You don’t know what you’re getting yourself in for until they handcuff you and throw a bag over your head..

Like any escape room, Hell in a Cell Bristol sets players challenges that they have to complete. Perhaps the first challenge is not backing out after you’re handcuffed with a sack placed over your head.

It’s then trying not to cack yourself as you’re led into the pitch black cells, where you know you’re not alone, but you can’t quite tell what’s there.

It’s that lovely fucker by the name of Pig Face.

Pig Face is reasonably fair at this point and allows you an hour to make your escape. It’s go time!

Oh, and all your belongings have been taken off you, so you can’t use your phone torch or ask Siri for help.

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You ok there hun?

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What I will say is that you bond pretty bastard quickly when you’re scrambling to find light and remove your handcuffs. I was with my good friend Colin Moody, but with three other people I did not know, and we came out of it with an unwavering sense of camaraderie.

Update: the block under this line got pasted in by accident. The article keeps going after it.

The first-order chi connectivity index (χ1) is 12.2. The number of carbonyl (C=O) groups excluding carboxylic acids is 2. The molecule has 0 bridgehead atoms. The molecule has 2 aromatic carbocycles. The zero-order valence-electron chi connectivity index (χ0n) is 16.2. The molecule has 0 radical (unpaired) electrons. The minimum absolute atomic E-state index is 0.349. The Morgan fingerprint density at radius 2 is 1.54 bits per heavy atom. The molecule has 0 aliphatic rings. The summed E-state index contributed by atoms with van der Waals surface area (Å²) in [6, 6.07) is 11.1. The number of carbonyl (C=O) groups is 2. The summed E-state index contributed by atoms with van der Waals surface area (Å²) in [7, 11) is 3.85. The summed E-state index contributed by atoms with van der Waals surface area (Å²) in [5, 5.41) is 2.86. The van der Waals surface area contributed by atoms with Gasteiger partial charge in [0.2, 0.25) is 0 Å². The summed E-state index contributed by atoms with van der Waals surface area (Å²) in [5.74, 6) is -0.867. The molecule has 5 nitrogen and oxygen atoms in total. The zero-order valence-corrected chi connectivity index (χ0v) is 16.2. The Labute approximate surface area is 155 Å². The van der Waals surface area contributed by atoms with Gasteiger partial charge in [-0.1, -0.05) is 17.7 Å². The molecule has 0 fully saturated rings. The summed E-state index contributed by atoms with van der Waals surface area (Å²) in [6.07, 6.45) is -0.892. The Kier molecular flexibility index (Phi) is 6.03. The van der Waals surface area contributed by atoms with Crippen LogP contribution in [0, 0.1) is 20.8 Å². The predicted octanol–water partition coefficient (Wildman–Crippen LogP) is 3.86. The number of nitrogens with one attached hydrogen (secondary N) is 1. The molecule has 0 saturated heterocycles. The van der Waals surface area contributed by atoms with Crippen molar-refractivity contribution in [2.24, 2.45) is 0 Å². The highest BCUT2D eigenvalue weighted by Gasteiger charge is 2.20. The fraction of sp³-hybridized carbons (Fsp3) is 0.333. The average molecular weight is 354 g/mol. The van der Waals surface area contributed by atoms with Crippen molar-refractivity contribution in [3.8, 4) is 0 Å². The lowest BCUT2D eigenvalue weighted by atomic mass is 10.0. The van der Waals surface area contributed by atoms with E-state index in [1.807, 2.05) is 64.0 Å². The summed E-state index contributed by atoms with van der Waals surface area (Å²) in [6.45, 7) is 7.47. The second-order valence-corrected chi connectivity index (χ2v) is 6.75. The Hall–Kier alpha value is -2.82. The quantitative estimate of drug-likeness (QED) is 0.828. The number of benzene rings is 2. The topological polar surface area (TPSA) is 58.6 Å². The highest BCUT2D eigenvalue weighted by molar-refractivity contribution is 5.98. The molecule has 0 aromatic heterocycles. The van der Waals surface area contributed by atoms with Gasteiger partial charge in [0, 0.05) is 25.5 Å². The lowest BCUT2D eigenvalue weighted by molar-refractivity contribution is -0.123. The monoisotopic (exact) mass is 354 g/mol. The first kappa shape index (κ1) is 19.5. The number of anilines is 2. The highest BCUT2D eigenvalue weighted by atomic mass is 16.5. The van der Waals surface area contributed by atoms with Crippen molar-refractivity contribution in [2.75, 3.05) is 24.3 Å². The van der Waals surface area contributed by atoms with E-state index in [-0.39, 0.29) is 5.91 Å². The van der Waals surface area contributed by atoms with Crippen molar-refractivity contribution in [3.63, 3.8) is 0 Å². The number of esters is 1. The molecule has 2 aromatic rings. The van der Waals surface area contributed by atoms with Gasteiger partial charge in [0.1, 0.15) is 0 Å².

That probably explains why this Bristol escape room has proven so popular with corporate clients in the city. Hell, it’s proven pretty popular with all but one reviewer on a popular site that rhymes with whip chastiser. That person claimed it wasn’t very scary. Ooooooo sorry ‘ard.

The game itself was challenging, terrifying and fun (if you like being scared). It will most certainly fill you with adrenaline and leave you in need of a celebratory drink if you do make it out.

This is NOT for the faint hearted. I don’t scare easy, and if you’re like me you won’t feel a sense of fear, but you’ll definitely be made to jump. Nobody is immune to that.

If you do scare easily, go to the bathroom beforehand. Or don’t, these are real holding cells so you could always have a pee in there..

Fancy it? Then click here to book.

Tag us in your psycho selfies on Twitter, Instagram and Facebook if you take on Pig Face

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Sampling The Lesser Known Ciders From Thatchers